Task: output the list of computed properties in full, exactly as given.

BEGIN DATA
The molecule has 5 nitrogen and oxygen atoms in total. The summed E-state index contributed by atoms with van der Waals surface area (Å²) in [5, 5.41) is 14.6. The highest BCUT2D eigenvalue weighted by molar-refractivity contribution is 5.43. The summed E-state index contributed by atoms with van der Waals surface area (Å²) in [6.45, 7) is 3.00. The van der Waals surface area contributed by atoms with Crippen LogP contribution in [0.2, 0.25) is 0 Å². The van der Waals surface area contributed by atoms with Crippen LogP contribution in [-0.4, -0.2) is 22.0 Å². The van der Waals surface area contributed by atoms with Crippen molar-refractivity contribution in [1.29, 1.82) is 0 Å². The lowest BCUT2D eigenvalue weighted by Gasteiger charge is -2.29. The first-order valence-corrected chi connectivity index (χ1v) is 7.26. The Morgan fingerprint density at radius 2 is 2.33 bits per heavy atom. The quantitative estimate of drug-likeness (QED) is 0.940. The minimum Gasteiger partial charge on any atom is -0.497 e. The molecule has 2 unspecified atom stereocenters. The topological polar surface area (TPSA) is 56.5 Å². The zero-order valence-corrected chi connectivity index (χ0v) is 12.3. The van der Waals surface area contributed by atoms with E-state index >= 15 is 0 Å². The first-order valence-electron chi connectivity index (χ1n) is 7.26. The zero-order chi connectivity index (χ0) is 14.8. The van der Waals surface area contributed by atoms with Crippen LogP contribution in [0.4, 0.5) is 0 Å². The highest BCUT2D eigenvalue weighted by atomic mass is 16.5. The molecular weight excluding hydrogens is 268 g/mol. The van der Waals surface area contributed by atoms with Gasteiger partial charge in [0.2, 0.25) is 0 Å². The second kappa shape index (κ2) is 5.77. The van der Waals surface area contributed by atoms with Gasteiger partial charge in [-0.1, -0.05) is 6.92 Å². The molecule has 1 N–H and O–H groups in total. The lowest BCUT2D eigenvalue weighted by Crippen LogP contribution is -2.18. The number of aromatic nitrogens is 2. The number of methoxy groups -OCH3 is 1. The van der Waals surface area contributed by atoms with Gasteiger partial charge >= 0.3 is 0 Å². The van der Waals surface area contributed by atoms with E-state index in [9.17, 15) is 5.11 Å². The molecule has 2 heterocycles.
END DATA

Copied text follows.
The molecule has 5 nitrogen and oxygen atoms in total. The summed E-state index contributed by atoms with van der Waals surface area (Å²) in [5, 5.41) is 14.6. The highest BCUT2D eigenvalue weighted by molar-refractivity contribution is 5.43. The summed E-state index contributed by atoms with van der Waals surface area (Å²) in [6.45, 7) is 3.00. The van der Waals surface area contributed by atoms with Crippen LogP contribution in [0.2, 0.25) is 0 Å². The van der Waals surface area contributed by atoms with Crippen LogP contribution in [-0.4, -0.2) is 22.0 Å². The van der Waals surface area contributed by atoms with Crippen molar-refractivity contribution in [1.29, 1.82) is 0 Å². The lowest BCUT2D eigenvalue weighted by Gasteiger charge is -2.29. The first-order valence-corrected chi connectivity index (χ1v) is 7.26. The Morgan fingerprint density at radius 2 is 2.33 bits per heavy atom. The quantitative estimate of drug-likeness (QED) is 0.940. The minimum Gasteiger partial charge on any atom is -0.497 e. The molecule has 2 unspecified atom stereocenters. The topological polar surface area (TPSA) is 56.5 Å². The zero-order valence-corrected chi connectivity index (χ0v) is 12.3. The van der Waals surface area contributed by atoms with E-state index >= 15 is 0 Å². The first-order valence-electron chi connectivity index (χ1n) is 7.26. The zero-order chi connectivity index (χ0) is 14.8. The van der Waals surface area contributed by atoms with Crippen LogP contribution in [0.4, 0.5) is 0 Å². The highest BCUT2D eigenvalue weighted by atomic mass is 16.5. The molecular weight excluding hydrogens is 268 g/mol. The van der Waals surface area contributed by atoms with Gasteiger partial charge in [0.2, 0.25) is 0 Å². The second kappa shape index (κ2) is 5.77. The van der Waals surface area contributed by atoms with Gasteiger partial charge in [-0.1, -0.05) is 6.92 Å². The molecule has 1 N–H and O–H groups in total. The lowest BCUT2D eigenvalue weighted by Crippen LogP contribution is -2.18. The number of aromatic nitrogens is 2. The number of methoxy groups -OCH3 is 1. The van der Waals surface area contributed by atoms with Gasteiger partial charge >= 0.3 is 0 Å². The van der Waals surface area contributed by atoms with E-state index in [9.17, 15) is 5.11 Å². The molecule has 2 heterocycles.